Reality Check: A new year, a new Bibi?

For first time since taking office a second time, Netanyahu has finally given sign that may be ready to shed Bibi of old and knuckle down to talks.

By
September 5, 2010 22:57
4 minute read.
Prime Minister Netanyahu shaking hands with Abbas.

311_Netanyahu, Abbas groping Hillary Clinton. (photo credit: Moshe Milner / GPO)

 
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It’s only natural to enter the new year optimistically, with the hope that this year will be better than the previous one. And, for the first time since taking office a second time, Prime Minister Binyamin Netanyahu has finally given a sign that perhaps he is ready to shed the Bibi of old and knuckle down to negotiating, in all seriousness and honesty, a peace agreement with the Palestinians. Even Amr Moussa, the Arab League secretary-general and persistent critic of Israel, seems prepared to give him the benefit of the doubt.

In his speech in the State Department last week, Netanyahu went further than ever in his declarations, telling Palestinian Authority President Mahmoud Abbas: “I see in you a partner for peace. Together, we can lead our people to a historic future that can put an end to claims and to conflict.”

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Now we all know, and particularly in the case of slick salesmen like Netanyahu, that talk is cheap, but this time his words carried a greater weight, for they were made after the resumption of terror attacks and the murder of four Israelis near Kiryat Arba.

In the past, whenever terror struck on the eve of negotiations, Netanyahu was at the front of the mob demanding the cancellation of talks while Jewish blood was being spilled.

This time around, departing from his written text at the reopening of talks and sounding eerily like Yitzhak Rabin, the prime minister stressed “we will not allow terror to prevent us from continuing the peace process.”

It’s not hard to imagine how the Bibi of the 1990s would have reacted to such a statement.

And even more revealing were Netanyahu’s remarks to Israeli reporters after the conclusion of the Washington talks, in which he stressed the importance of demography as a motivating factor behind his desire to see a peace agreement.



Having earlier adopted the mantle of Rabin, Netanyahu suddenly sounded like Ehud Olmert: “I have to ask myself what should be done about the million-and-a-half Palestinians living in Judea and Samaria.

Should they become Israeli citizens? That’s not my point of view.

Should we see them as second-class citizens? I don’t think so. If the solution is that they will have a state, then the question is how to reach an agreement with this state to ensure the security of Israel.”

ONCE THE ideological Rubicon of dividing the Land of Israel has been crossed and the understanding reached that the country can only survive as a Jewish and democratic state if it gives up control of the West Bank, the issue then becomes one of practicalities: how to ensure security in agreement with the Palestinians.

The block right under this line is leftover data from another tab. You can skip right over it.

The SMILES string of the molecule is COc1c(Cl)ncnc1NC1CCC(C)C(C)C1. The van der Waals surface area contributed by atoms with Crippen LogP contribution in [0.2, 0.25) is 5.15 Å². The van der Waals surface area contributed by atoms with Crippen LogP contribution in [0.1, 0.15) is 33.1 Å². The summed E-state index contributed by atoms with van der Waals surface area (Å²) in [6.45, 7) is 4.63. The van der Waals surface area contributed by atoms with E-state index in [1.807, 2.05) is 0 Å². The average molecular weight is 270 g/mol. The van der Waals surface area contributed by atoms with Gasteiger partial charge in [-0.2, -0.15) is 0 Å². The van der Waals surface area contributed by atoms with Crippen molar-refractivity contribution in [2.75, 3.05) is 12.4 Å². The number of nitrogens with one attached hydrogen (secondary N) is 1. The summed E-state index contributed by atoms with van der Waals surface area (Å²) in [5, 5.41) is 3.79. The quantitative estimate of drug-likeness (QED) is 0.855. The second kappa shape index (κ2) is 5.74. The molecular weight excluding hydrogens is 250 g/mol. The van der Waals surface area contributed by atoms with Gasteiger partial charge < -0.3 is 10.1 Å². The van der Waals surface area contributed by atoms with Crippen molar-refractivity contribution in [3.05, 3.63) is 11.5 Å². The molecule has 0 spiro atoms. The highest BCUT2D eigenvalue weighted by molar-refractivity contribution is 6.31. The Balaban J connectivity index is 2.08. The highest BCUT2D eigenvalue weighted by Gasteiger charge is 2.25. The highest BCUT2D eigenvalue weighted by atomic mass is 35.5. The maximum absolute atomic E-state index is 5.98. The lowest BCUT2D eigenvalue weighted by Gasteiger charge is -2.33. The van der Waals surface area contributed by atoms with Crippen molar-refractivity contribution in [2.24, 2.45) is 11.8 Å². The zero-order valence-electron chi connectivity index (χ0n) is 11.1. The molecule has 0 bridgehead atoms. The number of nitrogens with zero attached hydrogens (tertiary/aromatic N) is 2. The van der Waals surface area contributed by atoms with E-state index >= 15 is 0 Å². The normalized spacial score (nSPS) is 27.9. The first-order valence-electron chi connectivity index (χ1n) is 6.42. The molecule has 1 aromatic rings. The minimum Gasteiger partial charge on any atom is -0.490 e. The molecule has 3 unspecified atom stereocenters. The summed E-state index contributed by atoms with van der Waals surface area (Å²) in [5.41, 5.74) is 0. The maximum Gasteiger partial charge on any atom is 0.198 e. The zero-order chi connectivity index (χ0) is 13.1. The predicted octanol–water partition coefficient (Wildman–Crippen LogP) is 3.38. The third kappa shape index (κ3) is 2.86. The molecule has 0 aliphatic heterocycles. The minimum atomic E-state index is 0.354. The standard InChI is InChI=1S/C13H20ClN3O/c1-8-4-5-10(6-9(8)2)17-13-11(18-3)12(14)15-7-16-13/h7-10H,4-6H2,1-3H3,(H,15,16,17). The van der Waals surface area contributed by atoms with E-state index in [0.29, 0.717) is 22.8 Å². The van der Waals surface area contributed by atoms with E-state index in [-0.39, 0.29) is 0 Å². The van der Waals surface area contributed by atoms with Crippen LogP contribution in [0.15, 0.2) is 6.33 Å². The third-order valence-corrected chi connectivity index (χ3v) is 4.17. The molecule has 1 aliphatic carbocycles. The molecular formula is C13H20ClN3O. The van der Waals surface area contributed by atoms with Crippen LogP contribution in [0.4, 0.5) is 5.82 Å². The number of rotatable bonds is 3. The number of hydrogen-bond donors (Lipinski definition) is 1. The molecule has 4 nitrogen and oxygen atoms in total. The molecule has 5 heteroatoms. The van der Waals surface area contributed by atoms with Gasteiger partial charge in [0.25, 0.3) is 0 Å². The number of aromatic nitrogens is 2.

Most of the spadework on this has already been done for Netanyahu.

As Martin Indyk, a former US ambassador to Israel, has noted, all the issues, ranging from territorial exchanges to security, from Jerusalem to the right of return, have already been thoroughly discussed over the 17 years since the signing of the Oslo Accords. The solutions to each of these issues is known; all that is needed is for the leaders on both sides to have the courage to sign off on a deal.

While Abbas is seen by many here as weak, such a view ignores the immense changes he has brought to Palestinian society. A critic, from the very first days of the second intifada, of violence against Israel, Abbas has created a new way of life for Palestinians in the West Bank as well as a stark reduction in terror.

The economy, as Netanyahu himself is fond of reporting, is booming, and law and order has returned to Palestinian cities. Even Hebron, the West Bank city most identified with Hamas, is flooded with PA policemen, ensuring a day-to-day normalcy that has been lacking for so long.

During Operation Cast Lead, the West Bank was notable for the lack of anti- Israel protests, as opposed to the demonstrations taking place all over the Arab world. For all this, Abbas deserves more credit than he has received.

And as Netanyahu showed in the buildup to last week’s talks, as far as the Israeli side is concerned, the decision is his and his alone. There was no cabinet discussion on the eve of his visit to stake out a position or outline what or what not the prime minister should say. Netanyahu even cancelled a meeting of the much-vaunted septet that was scheduled to discuss his trip to the US, saying there was no need for the forum to meet.

Just as Ehud Barak decided to withdraw from Lebanon during his short term as prime minister without first consulting his cabinet colleagues, or Ariel Sharon decided on disengagement from the Gaza Strip without seeking the input of his ministers, Netanyahu has the power, should he wish, to enter history as the prime minister who ended the century-long conflict with the Palestinians.

The new year will tell – very quickly given the need to finesse the settlement- freeze obstacle – whether we are also seeing the birth of a new Bibi.

The writer is a former editor in chief of The Jerusalem Post.

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